Archive for the 'Civil War' Category

Jul 10

5 Little Known Facts About Gettysburg

Tuesday, July 10, 2018 12:01 AM

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The Battle of Gettysburg

The Battle of Gettysburg is commonly known as the battle that changed the course of the Civil war. Most people know the general location of Gettysburg; they know who the combatants were; everyone knows the outcome of the battle. However, there are some things that most people do not know. Below are 5 things that may surprise you about the Battle of Gettysburg.   1. General Meade’s Command General Meade was the commander of the Union army during the Battle of Gettysburg. He was a brilliant officer and was respected by his troops. Few know that Meade was given command… Read the rest of this entry »

 
Jul 4

Citizen Soldiers

Wednesday, July 4, 2018 12:01 AM

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Uncle Sam

It’s time to celebrate civilians and the contributions they made to the American war effort! 1. Clarissa “Clara” Harlowe Barton (Civil War) “I may be compelled to face danger, but never fear it, and while our soldiers can stand and fight, I can stand and feed and nurse them.” Clara Barton risked her life during the Civil War to bring aid and supplies to wounded soldiers. Initially, she collected and distributed supplies for the Union Army, but then decided to take a more active role. She began in Fredericksburg, Virginia in 1862 serving as an independent nurse. She earned the name:… Read the rest of this entry »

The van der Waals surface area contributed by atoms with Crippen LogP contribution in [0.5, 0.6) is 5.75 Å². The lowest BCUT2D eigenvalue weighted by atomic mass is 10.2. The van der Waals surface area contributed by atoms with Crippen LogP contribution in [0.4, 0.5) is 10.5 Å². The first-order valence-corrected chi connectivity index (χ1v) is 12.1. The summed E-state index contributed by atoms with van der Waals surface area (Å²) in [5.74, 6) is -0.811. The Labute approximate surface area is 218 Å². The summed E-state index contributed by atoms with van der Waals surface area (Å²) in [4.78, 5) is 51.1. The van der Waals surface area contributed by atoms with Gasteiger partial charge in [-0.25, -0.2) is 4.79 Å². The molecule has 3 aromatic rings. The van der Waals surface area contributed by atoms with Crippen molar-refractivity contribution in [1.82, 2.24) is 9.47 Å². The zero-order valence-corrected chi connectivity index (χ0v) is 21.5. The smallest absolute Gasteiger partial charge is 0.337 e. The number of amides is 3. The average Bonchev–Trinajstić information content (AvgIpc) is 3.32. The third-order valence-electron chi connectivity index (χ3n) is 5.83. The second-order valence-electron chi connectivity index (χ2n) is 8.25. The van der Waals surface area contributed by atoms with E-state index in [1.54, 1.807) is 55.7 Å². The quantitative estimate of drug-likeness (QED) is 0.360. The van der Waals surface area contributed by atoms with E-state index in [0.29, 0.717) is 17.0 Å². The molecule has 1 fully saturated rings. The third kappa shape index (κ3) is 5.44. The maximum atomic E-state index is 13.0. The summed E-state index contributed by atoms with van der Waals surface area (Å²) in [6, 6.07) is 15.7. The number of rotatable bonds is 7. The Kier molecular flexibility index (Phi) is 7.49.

Jun 28

Here’s How the French Created Military Aviation

Thursday, June 28, 2018 8:28 AM

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On June 26, 1794, the French army launched their military balloon, L’Entreprenant, for reconnaissance during the Battle of Fleurus — the first use of an aircraft for military purposes. The Committee of Public Safety approved the creation of the French Company of Aeronauts in 1794 and sponsored the development of the hydrogen that would be used to raise the craft. After much testing and experimentation with gases and structures, L’Entreprenant was born [1].   Following a brief debut during a bombardment on June 2, L’Entreprenant was used to report enemy movements during a conflict with Austrian forces [2]. At Fleurus, the balloon… Read the rest of this entry »

 
Jun 19

Today in Naval History

Tuesday, June 19, 2018 8:25 AM

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U.S. Kearsarge faces off against the Confederate raider Alabama in Cherbourg Harbor
(By Jean-Baptiste Durand-Brager)

On this day in 1864 – During the Civil War, USS Kearsarge, commanded by Capt. J.A. Winslow, sinks CSS Alabama, commanded by Capt. R. Semmes, off Cherbourg, France, ending the career of the Souths most famous commerce raider, which included burning 55 vessels valued at $4.5 million. Read an excerpt from the USS Kearsarger‘s No. 1 gun’s sponger James Lee’s journal below.   Sunday, 19 June: This is a fine morning, cool and pleasant, holystoned decks, and put everything in apple pie order. At 8 am the word was passed to shift in clean blue mustering clothes. At 10 am… Read the rest of this entry »

 
Feb 22

‘A Broadside from Battleship Burns’

Monday, February 22, 2016 12:01 AM